You basically end up with a debate about whose turn it is to do the dishes, and whose job is it to prove or disprove (Hint: Its always the other person's job).

I say let the burden of proof stay within legal circles. Otherwise I view anyone that latches on to it as an intellectually lazy individual.

chimp3's picture
Is a hermeneutic a tool for

Is a hermeneutic a tool for confirmation bias?

ʝօɦռ 6IX ɮʀɛɛʐʏ's picture
Don't know what that is.

Don't know what that is.

chimp3's picture
Hermeneutic: A method or

Hermeneutic: A method or principle of interpretation.

algebe's picture
I'll admit to a strong bias

I'll admit to a strong bias against the Bible. During my early childhood, it was repeatedly used to terrify me and my classmates with horror stories like the plagues of Egypt and the slaughter of the innocents. It was all especially worrying for me as a first-born son. All through my school life I was forced to listen to endless readings that alternated between soporific and incomprehensible. School principals seemed to love John 14:2, but how the hell do you fit many mansions inside a house?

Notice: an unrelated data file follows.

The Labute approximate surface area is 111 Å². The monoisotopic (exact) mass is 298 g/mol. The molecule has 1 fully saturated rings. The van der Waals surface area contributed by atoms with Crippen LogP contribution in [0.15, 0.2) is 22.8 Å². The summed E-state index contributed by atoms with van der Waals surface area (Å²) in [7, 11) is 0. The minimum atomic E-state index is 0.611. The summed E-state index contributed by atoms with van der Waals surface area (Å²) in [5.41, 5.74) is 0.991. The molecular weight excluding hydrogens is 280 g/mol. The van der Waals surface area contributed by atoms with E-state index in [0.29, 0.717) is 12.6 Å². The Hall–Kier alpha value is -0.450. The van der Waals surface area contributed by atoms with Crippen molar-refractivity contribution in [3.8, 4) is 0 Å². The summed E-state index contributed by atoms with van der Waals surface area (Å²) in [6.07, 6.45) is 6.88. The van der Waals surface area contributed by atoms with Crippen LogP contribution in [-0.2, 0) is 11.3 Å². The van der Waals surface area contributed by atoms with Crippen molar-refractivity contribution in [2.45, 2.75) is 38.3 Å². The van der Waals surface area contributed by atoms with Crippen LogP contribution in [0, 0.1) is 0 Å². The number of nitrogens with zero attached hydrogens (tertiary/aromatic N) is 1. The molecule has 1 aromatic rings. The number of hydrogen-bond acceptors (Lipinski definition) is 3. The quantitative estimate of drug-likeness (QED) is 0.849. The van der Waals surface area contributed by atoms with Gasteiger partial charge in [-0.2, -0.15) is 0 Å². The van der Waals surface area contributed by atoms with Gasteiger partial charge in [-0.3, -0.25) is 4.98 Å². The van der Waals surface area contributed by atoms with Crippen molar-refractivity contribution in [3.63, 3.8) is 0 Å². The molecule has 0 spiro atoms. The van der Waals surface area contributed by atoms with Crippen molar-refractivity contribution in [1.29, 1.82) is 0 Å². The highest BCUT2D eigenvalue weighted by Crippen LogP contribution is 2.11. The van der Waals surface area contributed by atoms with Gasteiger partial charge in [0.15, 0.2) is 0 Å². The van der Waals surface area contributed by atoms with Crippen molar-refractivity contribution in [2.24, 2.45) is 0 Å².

However, I did like the big disaster scenes, like the Flood, the death of Samson, and Sodom and Gommorah.

chimp3's picture
John: Why do you want

John: Why do you want atheists to defend themselves? Taking things personally?

chimp3's picture
What did the bible get right?

What did the bible get right?

I think the story of Jacob and Esau is an allegory of the ultimate dominance of agriculture over the hunter gatherer lifestyle.

The tales of slaughter and sexual slavery in Deuteronomy are validated in a recently discovered genetic bottle neck. The bottleneck reflects a reduction in the amount of men who reproduced. They probably slaughtered enemies and held their women/ girls as sex slaves (concubines). This does not prove the details of Deuteronomy but supports the fact that Biblical style warlords existed..

The parable of the Good Samaritan. Good story about people being nicel.

What are three good things about Christianity?

Some people probably would not be nice unless they feared hell or peer pressure from their church compelled them.


Aretha Franklin.

emv_66's picture
I still believe the Bible is